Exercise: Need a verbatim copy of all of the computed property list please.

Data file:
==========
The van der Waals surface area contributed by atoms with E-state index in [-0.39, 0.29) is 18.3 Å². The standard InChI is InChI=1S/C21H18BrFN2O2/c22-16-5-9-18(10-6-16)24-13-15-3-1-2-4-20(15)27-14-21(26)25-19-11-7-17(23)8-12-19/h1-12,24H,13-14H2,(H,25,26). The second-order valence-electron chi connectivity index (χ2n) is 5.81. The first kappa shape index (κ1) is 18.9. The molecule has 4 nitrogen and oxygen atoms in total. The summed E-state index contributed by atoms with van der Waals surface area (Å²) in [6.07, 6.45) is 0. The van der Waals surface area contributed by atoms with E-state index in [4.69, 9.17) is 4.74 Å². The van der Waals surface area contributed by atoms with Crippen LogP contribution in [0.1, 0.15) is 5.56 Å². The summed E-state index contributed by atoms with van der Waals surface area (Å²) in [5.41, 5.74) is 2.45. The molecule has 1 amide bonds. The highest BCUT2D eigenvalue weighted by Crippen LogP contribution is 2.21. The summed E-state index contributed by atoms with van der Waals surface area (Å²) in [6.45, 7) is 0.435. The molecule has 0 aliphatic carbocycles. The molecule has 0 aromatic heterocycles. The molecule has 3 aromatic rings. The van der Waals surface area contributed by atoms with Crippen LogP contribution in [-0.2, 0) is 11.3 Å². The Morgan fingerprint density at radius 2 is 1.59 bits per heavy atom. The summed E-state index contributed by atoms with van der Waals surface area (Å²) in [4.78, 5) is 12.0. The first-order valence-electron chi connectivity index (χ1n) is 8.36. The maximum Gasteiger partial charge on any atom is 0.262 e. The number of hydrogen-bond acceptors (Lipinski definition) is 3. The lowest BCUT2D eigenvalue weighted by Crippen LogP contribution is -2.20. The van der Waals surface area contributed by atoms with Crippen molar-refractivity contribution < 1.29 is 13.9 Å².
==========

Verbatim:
The van der Waals surface area contributed by atoms with E-state index in [-0.39, 0.29) is 18.3 Å². The standard InChI is InChI=1S/C21H18BrFN2O2/c22-16-5-9-18(10-6-16)24-13-15-3-1-2-4-20(15)27-14-21(26)25-19-11-7-17(23)8-12-19/h1-12,24H,13-14H2,(H,25,26). The second-order valence-electron chi connectivity index (χ2n) is 5.81. The first kappa shape index (κ1) is 18.9. The molecule has 4 nitrogen and oxygen atoms in total. The summed E-state index contributed by atoms with van der Waals surface area (Å²) in [6.07, 6.45) is 0. The van der Waals surface area contributed by atoms with E-state index in [4.69, 9.17) is 4.74 Å². The van der Waals surface area contributed by atoms with Crippen LogP contribution in [0.1, 0.15) is 5.56 Å². The summed E-state index contributed by atoms with van der Waals surface area (Å²) in [5.41, 5.74) is 2.45. The molecule has 1 amide bonds. The highest BCUT2D eigenvalue weighted by Crippen LogP contribution is 2.21. The summed E-state index contributed by atoms with van der Waals surface area (Å²) in [6.45, 7) is 0.435. The molecule has 0 aliphatic carbocycles. The molecule has 0 aromatic heterocycles. The molecule has 3 aromatic rings. The van der Waals surface area contributed by atoms with Crippen LogP contribution in [-0.2, 0) is 11.3 Å². The Morgan fingerprint density at radius 2 is 1.59 bits per heavy atom. The summed E-state index contributed by atoms with van der Waals surface area (Å²) in [4.78, 5) is 12.0. The first-order valence-electron chi connectivity index (χ1n) is 8.36. The maximum Gasteiger partial charge on any atom is 0.262 e. The number of hydrogen-bond acceptors (Lipinski definition) is 3. The lowest BCUT2D eigenvalue weighted by Crippen LogP contribution is -2.20. The van der Waals surface area contributed by atoms with Crippen molar-refractivity contribution < 1.29 is 13.9 Å².